Fri October 26, 2012
Navigating The Shift From Complex To Cineplex
David Mitchell's epic philosophical novel Cloud Atlas was widely considered unfilmable — even by its author — when it came out in 2004. That's because the book's ornate structure, with stories nested inside stories across five centuries, seemed too complicated to be taken in quickly in a movie. But those complications were what attracted The Matrix's Andy and Lana (nee Larry) Wachowski, and Run Lola Run's Tom Tykwer to the project. Turning complexity into cineplexity is kind of what they do.
Not content with Mitchell's complications, in fact, they've added a few of their own, with the result that the unfilmable Cloud Atlas is now a film, for better or worse. Mostly worse I'd say, but give these folks credit: Undaunted by a novel with six plots, each with its own genre, time period and lingo — from 1840s slave melodrama to 1930s love story to 1970s corporate thriller to present-day crime comedy to futuristic clone wars saga to post-apocalyptic 23rd century epic — they decided it needed a little tricking up to keep it interesting.
Rather than telling each story on its own, they've opted to weave the disparate threads together and cast each of their principal actors in five or six roles, more or less ignoring whether they're conventionally suited for them or not. Halle Berry, for instance, plays a black journalist, a white Jewish-German intellectual, an Asian man, and three other parts. Hugo Weaving inhabits a variety of villains including a Nurse Ratched lookalike. Tom Hanks is a tattooed goatherd in the post-apocalyptic future, a murderous doctor in the distant past, a scummy writer in the present, and in the 1970s, a principled scientist who says things like this:
"Belief, like fear or love, is a force to be understood as we understand the theory of relativity and principles of uncertainty."
Dunno about you, but I understand the theory of relativity and uncertainty principles in verrrrrry surface-y, insubstantial ways, and I think I understand belief, fear and love pretty well. But I fear I don't love dialogue that gets this squishy, so let me just summarize: We are all interconnected; the things that separate us shouldn't; freedom is precious; self-expression is essential, and when a butterfly flaps its wings ...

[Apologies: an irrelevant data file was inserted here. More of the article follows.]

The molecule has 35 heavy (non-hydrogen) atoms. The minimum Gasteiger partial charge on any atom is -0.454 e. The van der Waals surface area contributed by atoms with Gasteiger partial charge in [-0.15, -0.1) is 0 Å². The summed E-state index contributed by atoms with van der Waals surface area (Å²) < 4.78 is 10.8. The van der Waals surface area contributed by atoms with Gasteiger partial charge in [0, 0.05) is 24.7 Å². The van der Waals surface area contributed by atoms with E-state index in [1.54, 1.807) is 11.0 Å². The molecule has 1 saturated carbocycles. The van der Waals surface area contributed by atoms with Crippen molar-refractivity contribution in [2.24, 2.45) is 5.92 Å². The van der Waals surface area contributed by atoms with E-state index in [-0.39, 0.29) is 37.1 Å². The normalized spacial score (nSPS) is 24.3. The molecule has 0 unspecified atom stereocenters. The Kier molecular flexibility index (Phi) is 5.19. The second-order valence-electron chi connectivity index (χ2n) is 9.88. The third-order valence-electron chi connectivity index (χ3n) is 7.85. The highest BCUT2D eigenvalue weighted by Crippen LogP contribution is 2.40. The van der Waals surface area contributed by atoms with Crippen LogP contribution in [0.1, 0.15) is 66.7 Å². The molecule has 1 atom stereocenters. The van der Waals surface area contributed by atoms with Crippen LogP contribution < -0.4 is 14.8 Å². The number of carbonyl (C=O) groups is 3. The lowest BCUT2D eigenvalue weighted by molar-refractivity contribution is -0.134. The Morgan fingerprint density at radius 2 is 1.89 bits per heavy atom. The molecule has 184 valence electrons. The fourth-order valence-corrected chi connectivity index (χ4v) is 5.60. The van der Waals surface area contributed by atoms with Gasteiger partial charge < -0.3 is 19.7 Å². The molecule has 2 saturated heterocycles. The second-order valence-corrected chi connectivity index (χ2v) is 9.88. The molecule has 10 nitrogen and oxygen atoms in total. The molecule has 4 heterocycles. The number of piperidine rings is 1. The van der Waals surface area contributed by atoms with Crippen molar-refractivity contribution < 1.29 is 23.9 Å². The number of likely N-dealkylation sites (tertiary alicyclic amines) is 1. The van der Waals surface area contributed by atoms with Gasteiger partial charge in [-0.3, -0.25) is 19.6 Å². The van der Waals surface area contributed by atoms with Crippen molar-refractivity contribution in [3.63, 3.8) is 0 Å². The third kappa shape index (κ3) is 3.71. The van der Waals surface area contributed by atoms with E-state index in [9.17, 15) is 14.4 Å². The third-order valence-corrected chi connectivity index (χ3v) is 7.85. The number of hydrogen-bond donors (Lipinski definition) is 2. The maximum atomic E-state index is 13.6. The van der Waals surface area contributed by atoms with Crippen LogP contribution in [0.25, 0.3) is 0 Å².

Look, it would be hard not to admire what's being attempted here, and there's no discounting the cleverness Tykwer and the Wachowskis have brought to overcoming the book's logistical challenges. They've divided up the six segments (Tykwer took the 20th century and the present-day sequences, the Wachowskis tackled the more distant past and future), and restructured, rethought, recombined and somehow found time in between to let Hugh Grant express his inner cannibal.
They've also employed enough putty noses, tattoos and false teeth for a decade's worth of Halloweens, which makes sorting out who-was-who during the end credits kind of fun, even if it gets in the way of any kind of emotional involvement.
But there's a downside to making the literary literal in Cloud Atlas. The directors can make it fluid, comprehensible and gorgeous to look at, but they can't keep what struck many readers as profound on the page, from seeming profoundly obvious on screen, especially when every point gets reiterated six times.
Except for the sequence that's both post-apocalypse and post-English, with Tom Hanks urgently saying things like, "tell me the true-true," the film rarely prompts actual giggles. But the true-true is that flashy visuals and fortune-cookie philosophizing do not a resonant movie make.